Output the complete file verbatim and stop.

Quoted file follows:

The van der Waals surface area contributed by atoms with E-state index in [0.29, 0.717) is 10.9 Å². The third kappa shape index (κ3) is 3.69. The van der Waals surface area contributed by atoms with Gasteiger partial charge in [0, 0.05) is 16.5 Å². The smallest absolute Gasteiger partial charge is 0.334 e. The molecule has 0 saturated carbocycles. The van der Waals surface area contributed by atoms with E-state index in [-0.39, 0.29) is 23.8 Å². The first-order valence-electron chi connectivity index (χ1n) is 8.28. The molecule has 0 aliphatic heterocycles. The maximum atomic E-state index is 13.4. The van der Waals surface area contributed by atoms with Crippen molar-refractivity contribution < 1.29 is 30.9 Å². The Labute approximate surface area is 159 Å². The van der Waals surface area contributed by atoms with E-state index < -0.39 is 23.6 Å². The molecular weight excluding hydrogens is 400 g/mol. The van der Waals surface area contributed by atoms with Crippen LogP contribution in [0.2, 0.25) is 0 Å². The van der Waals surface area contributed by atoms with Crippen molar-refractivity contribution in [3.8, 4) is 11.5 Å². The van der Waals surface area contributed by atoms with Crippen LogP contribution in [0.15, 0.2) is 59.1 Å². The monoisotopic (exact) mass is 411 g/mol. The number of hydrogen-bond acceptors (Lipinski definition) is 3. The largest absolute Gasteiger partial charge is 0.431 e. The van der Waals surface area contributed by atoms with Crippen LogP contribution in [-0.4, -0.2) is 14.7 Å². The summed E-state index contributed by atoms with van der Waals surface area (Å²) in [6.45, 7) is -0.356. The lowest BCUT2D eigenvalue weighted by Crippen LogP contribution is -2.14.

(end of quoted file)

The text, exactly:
The van der Waals surface area contributed by atoms with E-state index in [0.29, 0.717) is 10.9 Å². The third kappa shape index (κ3) is 3.69. The van der Waals surface area contributed by atoms with Gasteiger partial charge in [0, 0.05) is 16.5 Å². The smallest absolute Gasteiger partial charge is 0.334 e. The molecule has 0 saturated carbocycles. The van der Waals surface area contributed by atoms with E-state index in [-0.39, 0.29) is 23.8 Å². The first-order valence-electron chi connectivity index (χ1n) is 8.28. The molecule has 0 aliphatic heterocycles. The maximum atomic E-state index is 13.4. The van der Waals surface area contributed by atoms with Crippen molar-refractivity contribution < 1.29 is 30.9 Å². The Labute approximate surface area is 159 Å². The van der Waals surface area contributed by atoms with E-state index < -0.39 is 23.6 Å². The molecular weight excluding hydrogens is 400 g/mol. The van der Waals surface area contributed by atoms with Crippen LogP contribution in [0.2, 0.25) is 0 Å². The van der Waals surface area contributed by atoms with Crippen molar-refractivity contribution in [3.8, 4) is 11.5 Å². The van der Waals surface area contributed by atoms with Crippen LogP contribution in [0.15, 0.2) is 59.1 Å². The monoisotopic (exact) mass is 411 g/mol. The number of hydrogen-bond acceptors (Lipinski definition) is 3. The largest absolute Gasteiger partial charge is 0.431 e. The van der Waals surface area contributed by atoms with Crippen LogP contribution in [-0.4, -0.2) is 14.7 Å². The summed E-state index contributed by atoms with van der Waals surface area (Å²) in [6.45, 7) is -0.356. The lowest BCUT2D eigenvalue weighted by Crippen LogP contribution is -2.14.